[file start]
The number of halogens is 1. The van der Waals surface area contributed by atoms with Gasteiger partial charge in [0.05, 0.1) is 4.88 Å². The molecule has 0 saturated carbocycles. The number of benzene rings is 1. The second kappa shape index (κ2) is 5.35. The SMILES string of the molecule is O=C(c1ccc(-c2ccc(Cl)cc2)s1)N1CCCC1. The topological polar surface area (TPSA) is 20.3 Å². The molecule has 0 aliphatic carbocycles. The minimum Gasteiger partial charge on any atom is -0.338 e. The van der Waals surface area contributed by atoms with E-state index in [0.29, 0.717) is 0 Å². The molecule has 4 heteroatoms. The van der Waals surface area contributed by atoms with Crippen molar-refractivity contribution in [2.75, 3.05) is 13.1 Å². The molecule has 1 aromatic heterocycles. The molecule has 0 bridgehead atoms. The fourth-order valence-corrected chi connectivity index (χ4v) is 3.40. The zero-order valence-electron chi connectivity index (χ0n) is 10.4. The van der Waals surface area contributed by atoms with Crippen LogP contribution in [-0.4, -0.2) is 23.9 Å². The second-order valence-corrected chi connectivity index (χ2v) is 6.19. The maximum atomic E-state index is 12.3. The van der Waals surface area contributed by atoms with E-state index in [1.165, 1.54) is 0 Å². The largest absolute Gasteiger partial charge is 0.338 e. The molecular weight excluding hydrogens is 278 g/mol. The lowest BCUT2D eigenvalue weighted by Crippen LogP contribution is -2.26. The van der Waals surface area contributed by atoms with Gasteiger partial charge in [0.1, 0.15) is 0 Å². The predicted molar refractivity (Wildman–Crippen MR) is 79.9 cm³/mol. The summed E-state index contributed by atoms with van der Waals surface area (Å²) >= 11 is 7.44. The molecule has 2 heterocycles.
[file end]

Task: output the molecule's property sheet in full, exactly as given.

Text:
The number of halogens is 1. The van der Waals surface area contributed by atoms with Gasteiger partial charge in [0.05, 0.1) is 4.88 Å². The molecule has 0 saturated carbocycles. The number of benzene rings is 1. The second kappa shape index (κ2) is 5.35. The SMILES string of the molecule is O=C(c1ccc(-c2ccc(Cl)cc2)s1)N1CCCC1. The topological polar surface area (TPSA) is 20.3 Å². The molecule has 0 aliphatic carbocycles. The minimum Gasteiger partial charge on any atom is -0.338 e. The van der Waals surface area contributed by atoms with E-state index in [0.29, 0.717) is 0 Å². The molecule has 4 heteroatoms. The van der Waals surface area contributed by atoms with Crippen molar-refractivity contribution in [2.75, 3.05) is 13.1 Å². The molecule has 1 aromatic heterocycles. The molecule has 0 bridgehead atoms. The fourth-order valence-corrected chi connectivity index (χ4v) is 3.40. The zero-order valence-electron chi connectivity index (χ0n) is 10.4. The van der Waals surface area contributed by atoms with Crippen LogP contribution in [-0.4, -0.2) is 23.9 Å². The second-order valence-corrected chi connectivity index (χ2v) is 6.19. The maximum atomic E-state index is 12.3. The van der Waals surface area contributed by atoms with E-state index in [1.165, 1.54) is 0 Å². The largest absolute Gasteiger partial charge is 0.338 e. The molecular weight excluding hydrogens is 278 g/mol. The lowest BCUT2D eigenvalue weighted by Crippen LogP contribution is -2.26. The van der Waals surface area contributed by atoms with Gasteiger partial charge in [0.1, 0.15) is 0 Å². The predicted molar refractivity (Wildman–Crippen MR) is 79.9 cm³/mol. The summed E-state index contributed by atoms with van der Waals surface area (Å²) >= 11 is 7.44. The molecule has 2 heterocycles.